Introduce Security Cert for Solaris Administrators

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Sun to Introduce Security Cert for Solaris Administrators



Sun is working on a new security certification for Solaris
administrators, and you have the chance to be one of the first
certified. Sun is offering a beta exam for the new security exam for the
Solaris Operating Environment, which will qualify candidates as Sun
Certified Solaris Security Administrators.



The new certification is geared toward advanced system and network
administrators with six to 12 months of experience administering
security in a Solaris environment, according to Yvonne Prefontaine, the
Solaris Certification program manager at Sun. She said that Sun
recommends candidates attend course SC300, Administering Security on the
Solaris OE and have six to 12 months of security administration job role
experience along with previous Solaris system and network administration



The beta exam for the Sun Certified Solaris Security Administrator
certification is scheduled for Feb. 15 through March 8, 2003. The exam
will include multiple-choice, scenario-based, matching, drag-and-drop
and free-response questions covering general security topics, detection
and device management, security attacks, file and system resources
protection, host and network prevention and network connection access,
authentication and encryption, according to Prefontaine.



Sun already offers two certifications covering the Solaris Operating
Environment: the Sun Certified System Administrator for the Solaris
Operating Environment and the Sun Certified Network Administrator for
the Solaris Operating Environment. Both certifications are based on
instructor-led classes offered by Sun in addition to six to 12 months of
on-the-job experience working with the Solaris Operating Environment.



The Sun Certified System Administrator certification is designed for
system administrators who perform essential system administration tasks,
as well as technical support staff members who administer networked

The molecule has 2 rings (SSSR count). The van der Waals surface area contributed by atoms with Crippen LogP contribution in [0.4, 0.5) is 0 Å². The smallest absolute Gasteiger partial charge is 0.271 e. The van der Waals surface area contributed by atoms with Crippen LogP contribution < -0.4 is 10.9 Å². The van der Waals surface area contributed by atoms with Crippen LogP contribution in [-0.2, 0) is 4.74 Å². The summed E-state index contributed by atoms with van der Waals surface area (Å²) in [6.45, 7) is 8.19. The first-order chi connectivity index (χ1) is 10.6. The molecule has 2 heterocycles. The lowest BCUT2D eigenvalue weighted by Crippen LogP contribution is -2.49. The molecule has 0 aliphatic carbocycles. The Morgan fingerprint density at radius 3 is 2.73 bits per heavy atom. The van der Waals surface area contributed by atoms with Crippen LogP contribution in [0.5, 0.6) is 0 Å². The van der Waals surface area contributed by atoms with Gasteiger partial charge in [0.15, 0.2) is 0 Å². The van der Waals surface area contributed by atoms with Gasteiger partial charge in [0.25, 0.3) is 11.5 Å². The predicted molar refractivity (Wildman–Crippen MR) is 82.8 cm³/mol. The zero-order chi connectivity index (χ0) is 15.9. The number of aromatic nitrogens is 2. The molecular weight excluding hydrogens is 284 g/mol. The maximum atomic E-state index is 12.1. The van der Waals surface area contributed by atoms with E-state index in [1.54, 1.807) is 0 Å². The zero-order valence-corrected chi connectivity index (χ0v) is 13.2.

servers running on the Solaris Operating Environment. There are
certifications covering Solaris 7, Solaris 8 and Solaris 9, and
certification requires two exams, $150 per exam.



The Sun Certified Network Administrator (SCNA) is targeted at system
administrators who administer Sun systems in a networked environment,
which includes LANs and the Solaris Operating Environment. Candidates
must earn the Sun Certified System Administrator as a prerequisite to
this certification. A single exam is required to become an SCNA, which
costs $150.



For more information on Sun’s certification offerings, or to find out
more about the upcoming beta exam for Sun Certified Solaris Security
Administrators, check out



Move It or Lose It



By now, I am sure you have all heard of Economy Class Syndrome. If not,
let me fill you in. People who sit still during an entire long-haul
flight are in danger of developing blood clots in their legs—blood clots
that can travel to other parts of the body, such as the lungs, causing
major health problems or even death.



Well, now some doctors have discovered what they are calling “E-
Thrombosis.” That is, folks who sit at their computers for long periods
are also at risk of developing blood clots that can lead to deep vein
thrombosis. According to research published in The European Respiratory
Journal, a man in New Zealand nearly died from deep vein thrombosis
caused by extensive computer use. 



Dr. Richard Beasley of the Malaghan Institute of Medical Research in New
Zealand told that though the researchers are not sure
how common e-thrombosis might be, they don’t expect this to be an
isolated case



According to MEDLINE Plus Medical Encyclopedia, an online encyclopedia
at the National Institutes of Health’s Web site, deep vein thrombosis
involves the formation of a clot, usually in the larger veins of the
lower leg and thigh. This clot can break away and travel through the
blood stream. Eventually the clot could lodge in the brain, lungs, heart
or another area, causing severe damage or even death. Among the risks is
being immobilized—this includes sitting for long periods of time and
being stuck on a long plane ride.



So what if you’re an IT professional who works extra-long hours sitting
in front of a computer screen? What should you do to prevent e-
thrombosis? Move! That is, get up and walk around at least every hour.
This will help keep the blood circulating throughout your body.



Here’s to your health!



IDC: IT Security Market Will Hit $45 Billion by 2006



According to new research from IDC, the total IT security market,
including software, hardware and services, will increase to $45 billion
in revenues by 2006, up from $17 billion in 2001. Security hardware will
see the strongest growth, with a 25 percent compound annual growth rate
(CAGR) from 2001 to 2006. Services will follow closely at 24 percent,
and software will see a 16 percent CAGR.



Brian Burke, senior research analyst for IDC’s Security Products
service, attributes the growth to new corporate initiatives involving
identity management and Web services.



The study, “The Big Picture: IT Security Software, Hardware and Services
Forecast and Analysis, 2002-2006″ takes a look at worldwide markets for
information security software, hardware and services. The study includes
market sizings and five-year growth forecasts for the three major
security segments as well as
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